Parks and envelopes: reconceptualizing the intersection of public and private interests in HK

Per-Johan Dahl


This article aims to demonstrate that building envelopes can be designed to improve the performance of public open space in Hong Kong. It investigates how such improvement can be used to negotiate between objective and regulation in planning standards. Addressing a research site with a publicly accessible pocket park in the Mong Kok area, the article explores generative potentials at the interface between the building envelope and the zoning envelope. The objective is to demonstrate that architecture can overcome the conflict between public and private interests in urban development by shaping profitable real estate that also promotes community welfare. The research methodology for this article adheres to design research.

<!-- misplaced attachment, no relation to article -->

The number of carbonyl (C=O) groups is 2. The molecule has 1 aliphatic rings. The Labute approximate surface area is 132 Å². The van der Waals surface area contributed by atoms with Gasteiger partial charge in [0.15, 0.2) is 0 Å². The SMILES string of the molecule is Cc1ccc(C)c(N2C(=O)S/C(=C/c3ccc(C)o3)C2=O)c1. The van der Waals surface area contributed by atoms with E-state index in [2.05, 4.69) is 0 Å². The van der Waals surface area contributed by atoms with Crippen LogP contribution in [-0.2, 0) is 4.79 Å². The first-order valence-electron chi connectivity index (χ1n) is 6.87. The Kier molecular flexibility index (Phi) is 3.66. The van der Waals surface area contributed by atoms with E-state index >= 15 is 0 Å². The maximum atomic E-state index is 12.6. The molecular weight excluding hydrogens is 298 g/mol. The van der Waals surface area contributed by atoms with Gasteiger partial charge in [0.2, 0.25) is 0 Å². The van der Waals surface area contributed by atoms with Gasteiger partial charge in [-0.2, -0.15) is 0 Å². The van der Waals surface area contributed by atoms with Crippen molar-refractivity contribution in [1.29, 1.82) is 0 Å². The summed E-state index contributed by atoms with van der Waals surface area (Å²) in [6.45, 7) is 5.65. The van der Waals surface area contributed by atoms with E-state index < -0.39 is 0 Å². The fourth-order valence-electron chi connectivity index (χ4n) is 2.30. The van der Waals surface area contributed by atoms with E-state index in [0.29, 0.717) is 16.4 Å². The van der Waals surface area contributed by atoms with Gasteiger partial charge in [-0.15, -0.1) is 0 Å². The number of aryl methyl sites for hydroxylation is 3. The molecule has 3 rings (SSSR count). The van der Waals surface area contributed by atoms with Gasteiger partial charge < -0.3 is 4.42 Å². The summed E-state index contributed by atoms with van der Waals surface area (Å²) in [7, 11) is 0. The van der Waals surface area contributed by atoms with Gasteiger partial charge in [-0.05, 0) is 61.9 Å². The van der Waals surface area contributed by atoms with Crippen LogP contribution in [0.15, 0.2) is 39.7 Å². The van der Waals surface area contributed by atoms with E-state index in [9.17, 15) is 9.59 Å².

Hong Kong; Thermal sensation; Zoning envelope; Pocket park; Performance-oriented architecture

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